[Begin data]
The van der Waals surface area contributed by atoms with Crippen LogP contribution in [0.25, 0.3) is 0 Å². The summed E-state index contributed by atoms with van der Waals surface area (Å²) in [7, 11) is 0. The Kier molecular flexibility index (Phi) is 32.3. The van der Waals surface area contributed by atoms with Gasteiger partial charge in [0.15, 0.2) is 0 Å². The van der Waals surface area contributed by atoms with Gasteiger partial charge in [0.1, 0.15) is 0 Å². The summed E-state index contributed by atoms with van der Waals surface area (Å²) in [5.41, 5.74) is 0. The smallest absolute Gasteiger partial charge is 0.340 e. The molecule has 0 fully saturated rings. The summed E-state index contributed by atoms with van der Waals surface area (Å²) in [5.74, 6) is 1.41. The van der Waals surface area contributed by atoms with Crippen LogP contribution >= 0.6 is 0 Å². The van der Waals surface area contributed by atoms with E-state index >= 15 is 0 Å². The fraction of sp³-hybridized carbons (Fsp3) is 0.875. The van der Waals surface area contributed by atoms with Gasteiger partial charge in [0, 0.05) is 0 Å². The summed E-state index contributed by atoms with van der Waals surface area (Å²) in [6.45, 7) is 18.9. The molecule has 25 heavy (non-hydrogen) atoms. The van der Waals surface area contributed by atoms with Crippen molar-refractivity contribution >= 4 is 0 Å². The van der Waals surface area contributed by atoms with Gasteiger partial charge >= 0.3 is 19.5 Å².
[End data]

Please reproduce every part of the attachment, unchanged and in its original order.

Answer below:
The van der Waals surface area contributed by atoms with Crippen LogP contribution in [0.25, 0.3) is 0 Å². The summed E-state index contributed by atoms with van der Waals surface area (Å²) in [7, 11) is 0. The Kier molecular flexibility index (Phi) is 32.3. The van der Waals surface area contributed by atoms with Gasteiger partial charge in [0.15, 0.2) is 0 Å². The van der Waals surface area contributed by atoms with Gasteiger partial charge in [0.1, 0.15) is 0 Å². The summed E-state index contributed by atoms with van der Waals surface area (Å²) in [5.41, 5.74) is 0. The smallest absolute Gasteiger partial charge is 0.340 e. The molecule has 0 fully saturated rings. The summed E-state index contributed by atoms with van der Waals surface area (Å²) in [5.74, 6) is 1.41. The van der Waals surface area contributed by atoms with Crippen LogP contribution >= 0.6 is 0 Å². The van der Waals surface area contributed by atoms with E-state index >= 15 is 0 Å². The fraction of sp³-hybridized carbons (Fsp3) is 0.875. The van der Waals surface area contributed by atoms with Gasteiger partial charge in [0, 0.05) is 0 Å². The summed E-state index contributed by atoms with van der Waals surface area (Å²) in [6.45, 7) is 18.9. The molecule has 25 heavy (non-hydrogen) atoms. The van der Waals surface area contributed by atoms with Crippen molar-refractivity contribution >= 4 is 0 Å². The van der Waals surface area contributed by atoms with Gasteiger partial charge >= 0.3 is 19.5 Å².